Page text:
Many students strongly desire to continue their education. However, often other situations in life prevent them from being able to do so. The Life Factors section of SmarterMeasure asks questions about other elements in your life that may impact your ability to continue your education. The section measures five items: Time, Place, Reason, Resources, and Skills.
You may be able to modify circumstances which impact some of these life skills. If so, you are encouraged to take appropriate action to help yourself succeed. But some of the circumstances in life may be beyond your control. If this is the case, being aware of these realities and planning accordingly may be beneficial for you.
The maximum possible score for this section is 100%.You scored a total of 83%..Your results for each of the five areas are below.
Detailed Item Results
The amount of time you have available to participate in activities related to your school work is not really a concern for you. Consider yourself fortunate that you have ample time to devote to school work. However, you may need to plan for and budget your time so that you are giving due diligence to school work. Avoid activities like social networking which research has shown can easily consume too much time and distract you from studying.
A generally accepted rule of thumb for time spent with college classes is that you should expect to study about 2 to 3 hours per week for each unit of credit in a typical 16 week class. Based on this rule of thumb, a student taking 15 credit hours should expect to spend 30 to 45 hours each week with school work. Realize that this is similar to the time required of a typical job. Continuing your education requires a substantial investment of time. Of course, if you are working while you attend school, you will need to budget your time carefully. As a rough guideline, your studying time might be divided as follows.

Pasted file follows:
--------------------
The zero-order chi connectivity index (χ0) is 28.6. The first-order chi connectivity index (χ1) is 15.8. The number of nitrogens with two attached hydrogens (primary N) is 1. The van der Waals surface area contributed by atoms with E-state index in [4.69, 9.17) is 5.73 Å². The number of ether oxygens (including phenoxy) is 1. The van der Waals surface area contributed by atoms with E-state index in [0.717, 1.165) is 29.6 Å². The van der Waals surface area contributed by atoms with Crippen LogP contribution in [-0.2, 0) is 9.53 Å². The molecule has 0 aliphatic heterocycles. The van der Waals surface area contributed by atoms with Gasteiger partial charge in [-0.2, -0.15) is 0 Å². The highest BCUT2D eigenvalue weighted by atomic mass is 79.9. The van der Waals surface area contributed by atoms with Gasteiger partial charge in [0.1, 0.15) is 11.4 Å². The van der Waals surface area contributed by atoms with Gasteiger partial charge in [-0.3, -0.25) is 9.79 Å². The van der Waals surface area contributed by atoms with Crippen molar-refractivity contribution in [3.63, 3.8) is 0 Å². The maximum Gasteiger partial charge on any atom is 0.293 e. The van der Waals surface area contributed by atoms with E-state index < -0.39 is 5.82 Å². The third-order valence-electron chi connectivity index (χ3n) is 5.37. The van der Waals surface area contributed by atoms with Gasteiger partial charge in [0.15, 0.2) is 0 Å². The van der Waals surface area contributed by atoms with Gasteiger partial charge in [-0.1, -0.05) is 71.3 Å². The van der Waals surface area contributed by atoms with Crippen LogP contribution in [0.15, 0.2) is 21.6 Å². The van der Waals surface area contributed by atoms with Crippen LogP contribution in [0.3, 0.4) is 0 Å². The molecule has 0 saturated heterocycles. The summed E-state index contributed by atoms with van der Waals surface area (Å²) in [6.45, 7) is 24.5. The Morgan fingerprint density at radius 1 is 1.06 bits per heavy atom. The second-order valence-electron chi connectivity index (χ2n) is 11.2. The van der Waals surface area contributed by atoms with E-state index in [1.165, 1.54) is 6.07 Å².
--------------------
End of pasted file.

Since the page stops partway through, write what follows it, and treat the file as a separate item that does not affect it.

|If your course is||time for reading the assigned text (per week)||time for homework assignments (per week)||time for review and test preparation (avg. per week)||total study time (per week)|
|3 credits||1 to 2 hours||3 to 5 hours||2 hours||6 to 9 hours|
|4 credits||2 to 3 hours||3 to 6 hours||3 hours||8 to 12 hours|
|5 credits||2 to 4 hours||4 to 7 hours||4 hours||10 to 15 hours|
Your answers indicate that having an identified, appropriate place to study is not really a concern for you. Review the resources below for helpful hints about how you can make your places of study most conducive to learning.
Here are some helpful hints about creating an appropriate place to study. (1) Find an environment that suits you. Some persons prefer silence and some prefer background noise. (2) Select a comfortable place, but not so comfortable that you will fall asleep. (2) Claim the space as yours. Inform others the space is your study area and they are not to disturb items or you while in the space. (4) Avoid common areas such as kitchen tables or den couches. (5) Avoid multi-tasking. While you are studying close your email and do not participate in social networking. (6) Feed your stomach then your mind. If you are hungry you may not be able to focus and may be tempted to take frequent breaks to snack. (7) Be supplied. Keep all of the supplies such as pens, paper and highlighters at your study space. (8) Have a bright idea. Make sure that your study space has appropriate lighting.